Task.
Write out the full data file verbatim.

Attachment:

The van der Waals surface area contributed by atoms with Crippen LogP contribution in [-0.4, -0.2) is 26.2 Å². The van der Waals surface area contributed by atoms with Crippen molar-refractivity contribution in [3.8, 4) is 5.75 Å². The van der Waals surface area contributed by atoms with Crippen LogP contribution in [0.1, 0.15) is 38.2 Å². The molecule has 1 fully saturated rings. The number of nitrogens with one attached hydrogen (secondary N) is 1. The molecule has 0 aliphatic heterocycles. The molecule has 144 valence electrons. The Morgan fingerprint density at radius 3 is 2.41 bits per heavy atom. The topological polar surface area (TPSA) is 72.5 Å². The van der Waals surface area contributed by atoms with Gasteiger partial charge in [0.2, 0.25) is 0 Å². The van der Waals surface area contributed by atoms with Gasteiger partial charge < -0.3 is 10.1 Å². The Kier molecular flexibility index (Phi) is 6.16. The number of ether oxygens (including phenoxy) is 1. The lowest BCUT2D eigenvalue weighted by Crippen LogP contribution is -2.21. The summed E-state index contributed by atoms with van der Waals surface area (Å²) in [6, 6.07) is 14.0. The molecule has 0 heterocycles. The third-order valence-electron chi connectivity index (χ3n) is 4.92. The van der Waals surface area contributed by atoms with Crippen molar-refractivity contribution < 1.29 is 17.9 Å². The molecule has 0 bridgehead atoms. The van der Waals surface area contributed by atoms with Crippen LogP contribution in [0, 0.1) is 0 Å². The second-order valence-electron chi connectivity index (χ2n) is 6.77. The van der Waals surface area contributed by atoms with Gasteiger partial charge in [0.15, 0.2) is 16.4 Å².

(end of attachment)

The van der Waals surface area contributed by atoms with Crippen LogP contribution in [-0.4, -0.2) is 26.2 Å². The van der Waals surface area contributed by atoms with Crippen molar-refractivity contribution in [3.8, 4) is 5.75 Å². The van der Waals surface area contributed by atoms with Crippen LogP contribution in [0.1, 0.15) is 38.2 Å². The molecule has 1 fully saturated rings. The number of nitrogens with one attached hydrogen (secondary N) is 1. The molecule has 0 aliphatic heterocycles. The molecule has 144 valence electrons. The Morgan fingerprint density at radius 3 is 2.41 bits per heavy atom. The topological polar surface area (TPSA) is 72.5 Å². The van der Waals surface area contributed by atoms with Gasteiger partial charge in [0.2, 0.25) is 0 Å². The van der Waals surface area contributed by atoms with Gasteiger partial charge < -0.3 is 10.1 Å². The Kier molecular flexibility index (Phi) is 6.16. The number of ether oxygens (including phenoxy) is 1. The lowest BCUT2D eigenvalue weighted by Crippen LogP contribution is -2.21. The summed E-state index contributed by atoms with van der Waals surface area (Å²) in [6, 6.07) is 14.0. The molecule has 0 heterocycles. The third-order valence-electron chi connectivity index (χ3n) is 4.92. The van der Waals surface area contributed by atoms with Crippen molar-refractivity contribution < 1.29 is 17.9 Å². The molecule has 0 bridgehead atoms. The van der Waals surface area contributed by atoms with Crippen LogP contribution in [0, 0.1) is 0 Å². The second-order valence-electron chi connectivity index (χ2n) is 6.77. The van der Waals surface area contributed by atoms with Gasteiger partial charge in [0.15, 0.2) is 16.4 Å².